A minimum of $25 is required to redeem an electronic bond. No limit typically exists for cashing paper bonds, but the bank cashing the bonds may impose a restriction on how much you can redeem at one time.

Are savings bonds worth it?


  • Savings bonds are issued directly by the Treasury and backed by full faith and credit of the U.S. government.
  • Only federal income tax applies to savings bonds, not state or local taxes (unless your state has estate or inheritance taxes).
  • Savings bonds can be used to pay for higher education expenses and thereby avoid paying taxes on some or all of the interest on the bonds. Details are on the TreasuryDirect website.
  • Series I bonds offer some protection against inflation because the rate adjusts in response to changes in the consumer price index.
  • Series EE bonds have a special feature: the Treasury guarantees that an electronic EE bond issued in June 2003 or later can be redeemed for at least twice the face value. If the interest rate isn’t enough to double the bond’s value, then the Treasury makes a one-time adjustment 20 years after the bond was issued to make up the difference. In effect, if you hold a Series EE bond for 20 years, you’d earn an annual yield of at least 3.5 percent.


  • Savings bonds can have lower yields than other savings products. Series EE bonds issued from May to October 2023 earn a rate of 2.5 percent, while Series I bonds issued during the same period pay a higher 4.3 percent yield, which will fluctuate depending on the consumer price index.
  • Savings bonds aren’t very flexible. They’re locked in for at least a year and incur a penalty of the last three months’ interest if redeemed in less than five years.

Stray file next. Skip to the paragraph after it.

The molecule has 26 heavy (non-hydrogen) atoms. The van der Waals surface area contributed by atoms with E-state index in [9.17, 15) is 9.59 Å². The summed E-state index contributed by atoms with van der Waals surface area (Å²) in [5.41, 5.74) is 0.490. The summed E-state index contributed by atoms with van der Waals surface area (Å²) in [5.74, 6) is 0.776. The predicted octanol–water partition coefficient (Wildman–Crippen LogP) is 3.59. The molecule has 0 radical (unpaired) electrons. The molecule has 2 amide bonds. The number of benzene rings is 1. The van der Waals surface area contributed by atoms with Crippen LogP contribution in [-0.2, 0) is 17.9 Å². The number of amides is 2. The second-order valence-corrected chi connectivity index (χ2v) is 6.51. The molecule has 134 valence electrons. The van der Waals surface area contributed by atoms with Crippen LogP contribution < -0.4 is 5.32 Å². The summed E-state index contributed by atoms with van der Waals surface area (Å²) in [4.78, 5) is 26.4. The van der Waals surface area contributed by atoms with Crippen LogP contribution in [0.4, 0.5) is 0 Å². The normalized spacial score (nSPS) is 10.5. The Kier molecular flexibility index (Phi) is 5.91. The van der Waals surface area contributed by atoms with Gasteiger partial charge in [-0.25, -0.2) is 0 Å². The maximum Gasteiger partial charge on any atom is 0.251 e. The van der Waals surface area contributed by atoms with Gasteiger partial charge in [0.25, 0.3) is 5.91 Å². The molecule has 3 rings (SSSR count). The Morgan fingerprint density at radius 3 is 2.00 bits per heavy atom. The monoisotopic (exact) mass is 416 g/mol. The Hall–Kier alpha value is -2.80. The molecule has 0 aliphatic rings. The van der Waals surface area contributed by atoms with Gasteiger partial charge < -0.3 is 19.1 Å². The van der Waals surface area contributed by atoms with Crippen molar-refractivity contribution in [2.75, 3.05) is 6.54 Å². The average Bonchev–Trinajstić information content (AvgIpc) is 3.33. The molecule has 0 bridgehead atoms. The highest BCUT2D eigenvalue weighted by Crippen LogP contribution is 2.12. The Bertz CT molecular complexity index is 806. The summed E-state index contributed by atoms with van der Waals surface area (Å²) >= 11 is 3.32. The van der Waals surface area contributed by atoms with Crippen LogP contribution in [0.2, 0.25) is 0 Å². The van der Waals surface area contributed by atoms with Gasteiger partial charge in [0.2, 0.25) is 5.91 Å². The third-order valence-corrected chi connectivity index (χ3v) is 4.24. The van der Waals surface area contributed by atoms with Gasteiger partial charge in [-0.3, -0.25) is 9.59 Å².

• Individuals are limited to how much they can invest in savings bonds — $10,000 a year in each series and $5,000 a year for paper Series I bonds.

Bonds vs. savings accounts

Pros and cons of bonds

Pros Cons
Series I bonds can offer a higher yield than some savings accounts. Bonds can’t be cashed in for at least a year, and there’s a penalty for redeeming any bond before five years have passed.
Bonds are backed by the U.S. government. Savers can earn more on a savings account than from a Series EE bond (unless they are able to take advantage of the bond’s special 20-year privilege).

Pros and cons of savings accounts

Pros Cons
Savers can generally withdraw money from the account up to six times a month without penalty. Savings account yields typically fall when interest rates fall.
Savings accounts are backed by the Federal Deposit Insurance Corp., which insures the account up to $250,000 per individual, per institution. Some savings accounts may have minimum balance requirements that are higher than bonds.
Some savings accounts, especially high-yield accounts, may pay higher interest rates than a savings bond.

Bottom line

Savings bonds are among the safest investment types, as safe as any government-backed type of investment such as online high-yield savings accounts. Some factors to consider before investing in a savings bond include the bonds’ one year minimum for holding the funds and the interest rate offered — rates on different series can vary markedly.

Those considering savings bonds but searching for higher interest rates and more varied options may also want to consider certificates of deposit, another savings vehicle offered by many federally backed banks and credit unions. Bankrate’s list of the best CDs compiles the highest CD rates available and is a good place to compare options.

– Staff writer James Royal contributed to a previous version of this article.